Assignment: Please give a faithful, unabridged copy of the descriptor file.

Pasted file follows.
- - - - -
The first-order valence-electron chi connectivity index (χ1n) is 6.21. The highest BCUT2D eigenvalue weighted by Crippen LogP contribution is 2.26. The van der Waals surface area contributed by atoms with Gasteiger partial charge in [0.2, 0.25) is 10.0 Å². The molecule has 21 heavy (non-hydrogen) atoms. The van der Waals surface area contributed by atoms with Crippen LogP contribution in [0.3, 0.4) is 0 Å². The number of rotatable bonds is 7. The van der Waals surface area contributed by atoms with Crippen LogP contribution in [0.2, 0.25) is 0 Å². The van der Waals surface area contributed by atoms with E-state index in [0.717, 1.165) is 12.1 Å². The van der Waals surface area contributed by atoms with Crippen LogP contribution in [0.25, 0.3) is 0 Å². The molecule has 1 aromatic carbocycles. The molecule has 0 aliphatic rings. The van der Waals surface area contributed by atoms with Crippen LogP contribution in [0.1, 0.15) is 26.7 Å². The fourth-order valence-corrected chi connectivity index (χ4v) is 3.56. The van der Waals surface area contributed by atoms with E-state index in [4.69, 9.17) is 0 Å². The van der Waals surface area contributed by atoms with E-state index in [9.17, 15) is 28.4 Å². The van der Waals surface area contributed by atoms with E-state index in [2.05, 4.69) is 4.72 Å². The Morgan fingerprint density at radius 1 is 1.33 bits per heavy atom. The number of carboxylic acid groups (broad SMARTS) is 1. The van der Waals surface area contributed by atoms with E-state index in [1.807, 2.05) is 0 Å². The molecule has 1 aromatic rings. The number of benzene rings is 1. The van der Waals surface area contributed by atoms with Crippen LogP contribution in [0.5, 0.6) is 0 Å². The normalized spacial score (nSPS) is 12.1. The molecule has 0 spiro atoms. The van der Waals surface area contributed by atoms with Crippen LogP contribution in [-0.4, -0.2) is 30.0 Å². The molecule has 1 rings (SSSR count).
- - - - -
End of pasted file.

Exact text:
The first-order valence-electron chi connectivity index (χ1n) is 6.21. The highest BCUT2D eigenvalue weighted by Crippen LogP contribution is 2.26. The van der Waals surface area contributed by atoms with Gasteiger partial charge in [0.2, 0.25) is 10.0 Å². The molecule has 21 heavy (non-hydrogen) atoms. The van der Waals surface area contributed by atoms with Crippen LogP contribution in [0.3, 0.4) is 0 Å². The number of rotatable bonds is 7. The van der Waals surface area contributed by atoms with Crippen LogP contribution in [0.2, 0.25) is 0 Å². The van der Waals surface area contributed by atoms with E-state index in [0.717, 1.165) is 12.1 Å². The van der Waals surface area contributed by atoms with Crippen LogP contribution in [0.25, 0.3) is 0 Å². The molecule has 1 aromatic carbocycles. The molecule has 0 aliphatic rings. The van der Waals surface area contributed by atoms with Crippen LogP contribution in [0.1, 0.15) is 26.7 Å². The fourth-order valence-corrected chi connectivity index (χ4v) is 3.56. The van der Waals surface area contributed by atoms with E-state index in [4.69, 9.17) is 0 Å². The van der Waals surface area contributed by atoms with E-state index in [9.17, 15) is 28.4 Å². The van der Waals surface area contributed by atoms with E-state index in [2.05, 4.69) is 4.72 Å². The Morgan fingerprint density at radius 1 is 1.33 bits per heavy atom. The number of carboxylic acid groups (broad SMARTS) is 1. The van der Waals surface area contributed by atoms with E-state index in [1.807, 2.05) is 0 Å². The molecule has 1 aromatic rings. The number of benzene rings is 1. The van der Waals surface area contributed by atoms with Crippen LogP contribution in [0.5, 0.6) is 0 Å². The normalized spacial score (nSPS) is 12.1. The molecule has 0 spiro atoms. The van der Waals surface area contributed by atoms with Crippen LogP contribution in [-0.4, -0.2) is 30.0 Å². The molecule has 1 rings (SSSR count).